Though financial inclusion as a priority and focus has been around for a while, it is now clear that the time has come to look at moving to the next phase of financial inclusion as we know it. Financial inclusion as a concept began with the Self-Help Group (SHG) movement, where the social sector played a key role; then led to government involvement through changes in regulation, opening up for privatisation, etc. and eventually led to banks and NBFCs becoming important stakeholders in their involvement. The last decade has seen significant strides in terms of the development of financial infrastructure which has further empowered financial inclusion. Some of the game changers being the development of the JAM trinity (JanDhan-Aadhaar-Mobile) and the onset of Jio. Based on India’s current trends in tele-density, financial services & FinTech have been a focus of the investor segment. If the short-term pain can be overcome, the COVID scenario does have a silver lining— the sector is now forced to evaluate quicker technology adoption and rapidly changing consumer behaviour that in turn, can change the landscape of services that have been offered within the financial inclusion segment. 

Communities whose income is dependent on external factors beyond their control e.g. farmers and their dependence on climate, fertilizer prices, availability, etc.; need stability in terms of financing to ensure they have a good produce and that a value chain can be created where they get what they need. The MFI sector has done an exemplary job in keeping default rates low and that has come about from decades of ecosystem building— and users of these offerings are aware that this is the prime source of lending they can get. The recent government announcements of Rs. 30,000 crore liquid facility for NBFC housing finance companies and microfinance, will help create demand for securities by non-banking lenders but this might not be enough to bridge the overall gap. This gap has to be filled by capital market players. MFIs and NBFCs have to keep continuing that push towards capital markets.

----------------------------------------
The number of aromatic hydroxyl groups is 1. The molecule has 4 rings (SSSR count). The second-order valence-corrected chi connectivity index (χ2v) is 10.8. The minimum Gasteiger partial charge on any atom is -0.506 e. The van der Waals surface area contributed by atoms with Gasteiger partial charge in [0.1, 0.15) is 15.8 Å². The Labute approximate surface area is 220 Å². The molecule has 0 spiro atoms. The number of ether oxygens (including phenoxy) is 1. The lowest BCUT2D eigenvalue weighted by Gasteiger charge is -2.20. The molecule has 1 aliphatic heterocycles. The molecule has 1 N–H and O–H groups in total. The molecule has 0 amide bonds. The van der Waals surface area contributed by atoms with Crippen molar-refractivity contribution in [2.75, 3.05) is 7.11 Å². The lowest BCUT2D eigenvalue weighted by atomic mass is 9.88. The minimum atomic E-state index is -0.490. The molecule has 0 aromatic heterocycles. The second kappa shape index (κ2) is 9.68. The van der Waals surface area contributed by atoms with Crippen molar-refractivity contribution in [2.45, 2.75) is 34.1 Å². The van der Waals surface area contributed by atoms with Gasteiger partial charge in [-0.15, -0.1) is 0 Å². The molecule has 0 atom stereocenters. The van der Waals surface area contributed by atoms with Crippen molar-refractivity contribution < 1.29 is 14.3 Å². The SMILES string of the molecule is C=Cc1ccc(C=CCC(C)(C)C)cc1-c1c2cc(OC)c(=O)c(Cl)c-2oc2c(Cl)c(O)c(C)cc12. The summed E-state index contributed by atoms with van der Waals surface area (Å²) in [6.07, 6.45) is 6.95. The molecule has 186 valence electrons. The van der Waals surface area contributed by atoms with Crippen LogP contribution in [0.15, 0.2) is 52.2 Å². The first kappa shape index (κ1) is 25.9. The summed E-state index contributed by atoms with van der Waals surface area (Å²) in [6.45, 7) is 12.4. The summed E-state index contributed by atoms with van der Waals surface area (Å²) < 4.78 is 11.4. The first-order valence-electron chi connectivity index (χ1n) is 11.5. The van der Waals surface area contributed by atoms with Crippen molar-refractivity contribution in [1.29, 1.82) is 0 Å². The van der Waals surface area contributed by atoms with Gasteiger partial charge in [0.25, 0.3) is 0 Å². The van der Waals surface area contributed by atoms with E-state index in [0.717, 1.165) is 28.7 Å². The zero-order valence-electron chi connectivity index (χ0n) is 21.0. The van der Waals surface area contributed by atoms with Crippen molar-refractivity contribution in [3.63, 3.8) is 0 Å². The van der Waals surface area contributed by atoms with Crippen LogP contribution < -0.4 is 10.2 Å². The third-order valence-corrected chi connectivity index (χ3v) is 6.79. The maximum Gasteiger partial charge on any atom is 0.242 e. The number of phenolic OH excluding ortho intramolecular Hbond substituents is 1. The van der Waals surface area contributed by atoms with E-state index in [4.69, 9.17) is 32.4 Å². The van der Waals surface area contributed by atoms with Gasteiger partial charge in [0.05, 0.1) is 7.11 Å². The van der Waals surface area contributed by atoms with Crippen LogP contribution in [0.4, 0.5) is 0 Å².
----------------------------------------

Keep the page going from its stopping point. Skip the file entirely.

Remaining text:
Challenges and the way ahead